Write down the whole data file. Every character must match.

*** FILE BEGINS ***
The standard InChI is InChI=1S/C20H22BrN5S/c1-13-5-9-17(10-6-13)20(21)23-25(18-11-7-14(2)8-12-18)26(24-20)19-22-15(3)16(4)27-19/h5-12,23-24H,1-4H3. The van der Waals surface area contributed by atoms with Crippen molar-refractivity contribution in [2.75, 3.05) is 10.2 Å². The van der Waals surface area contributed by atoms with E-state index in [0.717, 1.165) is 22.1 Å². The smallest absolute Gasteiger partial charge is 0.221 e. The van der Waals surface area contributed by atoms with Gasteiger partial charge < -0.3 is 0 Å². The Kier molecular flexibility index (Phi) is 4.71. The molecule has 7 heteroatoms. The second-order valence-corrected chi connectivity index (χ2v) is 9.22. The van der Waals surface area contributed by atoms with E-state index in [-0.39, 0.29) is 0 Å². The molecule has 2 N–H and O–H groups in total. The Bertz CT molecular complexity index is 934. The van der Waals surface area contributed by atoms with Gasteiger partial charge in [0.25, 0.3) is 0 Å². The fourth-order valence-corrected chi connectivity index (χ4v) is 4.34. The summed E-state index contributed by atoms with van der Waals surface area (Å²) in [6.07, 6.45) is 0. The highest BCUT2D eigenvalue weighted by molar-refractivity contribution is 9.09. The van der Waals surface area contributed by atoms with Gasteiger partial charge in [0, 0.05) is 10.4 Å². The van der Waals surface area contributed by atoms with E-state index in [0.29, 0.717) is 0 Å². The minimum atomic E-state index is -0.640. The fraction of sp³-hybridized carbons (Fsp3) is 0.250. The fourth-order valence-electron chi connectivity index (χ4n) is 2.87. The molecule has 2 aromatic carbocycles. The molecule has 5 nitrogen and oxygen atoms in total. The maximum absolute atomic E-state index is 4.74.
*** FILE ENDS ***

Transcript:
The standard InChI is InChI=1S/C20H22BrN5S/c1-13-5-9-17(10-6-13)20(21)23-25(18-11-7-14(2)8-12-18)26(24-20)19-22-15(3)16(4)27-19/h5-12,23-24H,1-4H3. The van der Waals surface area contributed by atoms with Crippen molar-refractivity contribution in [2.75, 3.05) is 10.2 Å². The van der Waals surface area contributed by atoms with E-state index in [0.717, 1.165) is 22.1 Å². The smallest absolute Gasteiger partial charge is 0.221 e. The van der Waals surface area contributed by atoms with Gasteiger partial charge < -0.3 is 0 Å². The Kier molecular flexibility index (Phi) is 4.71. The molecule has 7 heteroatoms. The second-order valence-corrected chi connectivity index (χ2v) is 9.22. The van der Waals surface area contributed by atoms with E-state index in [-0.39, 0.29) is 0 Å². The molecule has 2 N–H and O–H groups in total. The Bertz CT molecular complexity index is 934. The van der Waals surface area contributed by atoms with Gasteiger partial charge in [0.25, 0.3) is 0 Å². The fourth-order valence-corrected chi connectivity index (χ4v) is 4.34. The summed E-state index contributed by atoms with van der Waals surface area (Å²) in [6.07, 6.45) is 0. The highest BCUT2D eigenvalue weighted by molar-refractivity contribution is 9.09. The van der Waals surface area contributed by atoms with Gasteiger partial charge in [0, 0.05) is 10.4 Å². The van der Waals surface area contributed by atoms with E-state index in [0.29, 0.717) is 0 Å². The minimum atomic E-state index is -0.640. The fraction of sp³-hybridized carbons (Fsp3) is 0.250. The fourth-order valence-electron chi connectivity index (χ4n) is 2.87. The molecule has 2 aromatic carbocycles. The molecule has 5 nitrogen and oxygen atoms in total. The maximum absolute atomic E-state index is 4.74.